WASHINGTON, DC – Fully 85% of American adults use the internet or cell phones – and most use both. Many also have broadband connections, digital cameras and video game systems. Yet the proportion of adults who exploit the connectivity, the capacity for self expression, and the interactivity of modern information technology is a modest 8%.

Fully half of adults have a more distant or non-existent relationship to modern information technology. Some of this diffidence is driven by people’s concerns about information overload; some is related to people’s sense that their gadgets have more capacity than users can master; some is connected to people’s sense that things like blogging and creating home-brew videos for YouTube is not for them; and some is rooted in people’s inability to afford or their unwillingness to buy the gear that would bring them into the digital age.

These findings come from the Pew Internet Project’s typology of information and communication technology (ICT) users. The typology categorizes Americans based on the amount of ICTs they possess, how they use them, and their attitudes about the role of ICTs are in their lives. Ten separate groups emerge in the typology.

Some of the most interesting cohorts are composed of people who own and operate high-tech tools, but aren’t necessarily wild about the role that gadgets play in their lives.

“Two groups of technology users have a kind of ‘tech-gadget’ remorse,” noted John B. Horrigan, Associate Director at the Pew Internet Project and author of the report. “They have more than a fair share of digital appliances. But they aren’t all that satisfied with the flood of information or pervasive connectivity comes along with these communication goods and services.”

One of the groups – Lackluster Veterans who make up 8% of the adult population – contains long-time and frequent online users who don’t like the extra availability that comes with ICTs. The other group – the Connected but Hassled who comprise 10% of the population – expresses worries about information overload and doesn’t see ICTs helping their personal productivity.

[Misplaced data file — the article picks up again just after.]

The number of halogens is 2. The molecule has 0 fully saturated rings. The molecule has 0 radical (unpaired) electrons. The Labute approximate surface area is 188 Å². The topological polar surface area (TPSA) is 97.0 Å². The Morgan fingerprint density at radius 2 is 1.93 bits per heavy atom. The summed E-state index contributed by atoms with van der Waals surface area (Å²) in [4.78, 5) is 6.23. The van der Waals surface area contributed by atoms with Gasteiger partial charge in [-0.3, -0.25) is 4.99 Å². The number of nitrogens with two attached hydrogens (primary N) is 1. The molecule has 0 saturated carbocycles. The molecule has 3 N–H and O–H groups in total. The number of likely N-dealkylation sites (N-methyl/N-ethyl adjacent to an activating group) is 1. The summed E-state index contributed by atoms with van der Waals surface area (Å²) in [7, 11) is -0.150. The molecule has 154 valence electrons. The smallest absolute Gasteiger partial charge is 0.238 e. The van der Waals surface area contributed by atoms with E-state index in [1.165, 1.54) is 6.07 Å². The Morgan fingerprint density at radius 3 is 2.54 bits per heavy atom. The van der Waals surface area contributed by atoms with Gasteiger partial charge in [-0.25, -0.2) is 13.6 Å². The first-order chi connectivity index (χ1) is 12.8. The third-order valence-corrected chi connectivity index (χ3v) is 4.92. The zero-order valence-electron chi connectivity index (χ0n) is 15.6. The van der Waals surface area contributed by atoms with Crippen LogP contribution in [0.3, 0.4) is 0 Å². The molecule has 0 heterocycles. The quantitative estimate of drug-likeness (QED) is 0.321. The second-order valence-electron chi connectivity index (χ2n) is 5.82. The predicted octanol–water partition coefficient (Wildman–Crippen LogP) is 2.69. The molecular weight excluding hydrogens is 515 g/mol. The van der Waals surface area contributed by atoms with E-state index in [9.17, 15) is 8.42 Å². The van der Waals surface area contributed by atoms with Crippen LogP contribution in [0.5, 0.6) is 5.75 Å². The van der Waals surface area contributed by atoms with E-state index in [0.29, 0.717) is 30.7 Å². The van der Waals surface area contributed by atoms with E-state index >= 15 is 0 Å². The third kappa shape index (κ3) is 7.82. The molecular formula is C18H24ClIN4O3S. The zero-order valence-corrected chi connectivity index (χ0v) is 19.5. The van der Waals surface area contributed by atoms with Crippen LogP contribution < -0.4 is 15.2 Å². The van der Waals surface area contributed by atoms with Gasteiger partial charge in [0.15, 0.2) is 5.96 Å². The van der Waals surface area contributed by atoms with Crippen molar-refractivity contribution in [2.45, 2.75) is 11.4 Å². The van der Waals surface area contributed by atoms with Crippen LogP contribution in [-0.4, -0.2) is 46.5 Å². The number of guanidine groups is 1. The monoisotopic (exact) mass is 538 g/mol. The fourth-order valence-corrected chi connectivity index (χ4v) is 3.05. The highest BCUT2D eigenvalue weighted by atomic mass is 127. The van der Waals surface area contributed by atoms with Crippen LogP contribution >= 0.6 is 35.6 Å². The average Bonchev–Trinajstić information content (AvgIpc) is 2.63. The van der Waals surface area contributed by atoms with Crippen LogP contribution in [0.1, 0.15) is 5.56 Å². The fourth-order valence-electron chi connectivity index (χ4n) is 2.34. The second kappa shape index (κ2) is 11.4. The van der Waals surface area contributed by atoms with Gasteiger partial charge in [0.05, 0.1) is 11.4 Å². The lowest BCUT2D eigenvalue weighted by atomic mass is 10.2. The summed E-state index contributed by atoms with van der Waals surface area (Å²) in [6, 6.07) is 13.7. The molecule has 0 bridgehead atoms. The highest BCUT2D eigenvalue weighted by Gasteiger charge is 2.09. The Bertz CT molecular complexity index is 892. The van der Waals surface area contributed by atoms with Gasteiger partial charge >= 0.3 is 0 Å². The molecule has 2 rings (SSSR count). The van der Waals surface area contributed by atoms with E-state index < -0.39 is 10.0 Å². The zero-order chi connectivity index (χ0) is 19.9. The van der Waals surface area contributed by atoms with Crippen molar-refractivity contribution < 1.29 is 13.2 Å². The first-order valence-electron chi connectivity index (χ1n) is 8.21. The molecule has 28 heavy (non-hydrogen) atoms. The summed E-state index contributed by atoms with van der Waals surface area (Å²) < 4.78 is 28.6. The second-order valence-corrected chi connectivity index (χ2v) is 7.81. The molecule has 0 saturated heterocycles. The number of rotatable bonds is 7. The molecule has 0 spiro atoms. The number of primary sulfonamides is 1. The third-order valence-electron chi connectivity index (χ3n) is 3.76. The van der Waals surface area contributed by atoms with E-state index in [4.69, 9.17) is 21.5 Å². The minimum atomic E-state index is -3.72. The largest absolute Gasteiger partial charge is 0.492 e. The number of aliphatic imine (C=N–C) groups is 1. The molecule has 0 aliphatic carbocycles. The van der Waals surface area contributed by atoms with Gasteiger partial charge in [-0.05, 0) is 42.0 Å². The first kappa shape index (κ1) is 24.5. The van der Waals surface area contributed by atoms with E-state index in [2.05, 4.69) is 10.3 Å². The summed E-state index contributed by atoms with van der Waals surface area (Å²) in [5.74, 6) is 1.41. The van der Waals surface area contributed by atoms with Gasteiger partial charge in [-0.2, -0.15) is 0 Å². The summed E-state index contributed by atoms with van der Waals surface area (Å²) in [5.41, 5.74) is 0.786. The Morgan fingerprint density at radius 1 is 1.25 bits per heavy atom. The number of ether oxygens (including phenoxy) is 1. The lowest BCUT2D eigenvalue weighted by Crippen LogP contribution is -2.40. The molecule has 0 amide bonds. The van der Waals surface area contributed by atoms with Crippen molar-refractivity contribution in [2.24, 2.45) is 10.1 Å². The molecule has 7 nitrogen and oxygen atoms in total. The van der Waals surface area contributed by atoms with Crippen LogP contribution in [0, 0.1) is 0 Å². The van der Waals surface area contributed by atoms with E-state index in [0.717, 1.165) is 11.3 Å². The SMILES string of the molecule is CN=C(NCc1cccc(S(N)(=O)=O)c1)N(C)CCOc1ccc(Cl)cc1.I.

At the same time, there are other groups that highly prize the things that information technologies do for them, even if they don’t adopt every new Web 2.0 application for creative expression that emerges or upgrade their gadgets every time a new feature comes on the market.

“Some of the earliest adopters of the internet and cell phones still love the things that drew them into this new universe a decade or more ago and they have happily evolved in their use since then,” Horrigan said. “They live their lives on email; can’t imagine life without a smart phone; download songs to their MP3 players; and howl at online amateur videos. They don’t necessarily have a blog or tag photos on a Flickr account, but they say it would be very hard to give up any of their digital goodies.”

He noted, too, that 8% of Americans, labeled Omnivores, constitute the group who are by any measure deeply involved with Web 2.0 activities, such as blogging, sharing creations online, or remixing digital content.

A Full Rundown of the Typology’s 10 Groups Four groups of information technology users occupy the elite end of the spectrum. Collectively, 80% of users in these four groups have high-speed internet at home, roughly twice the national average. They are (with each group’s share in the adult population in parentheses):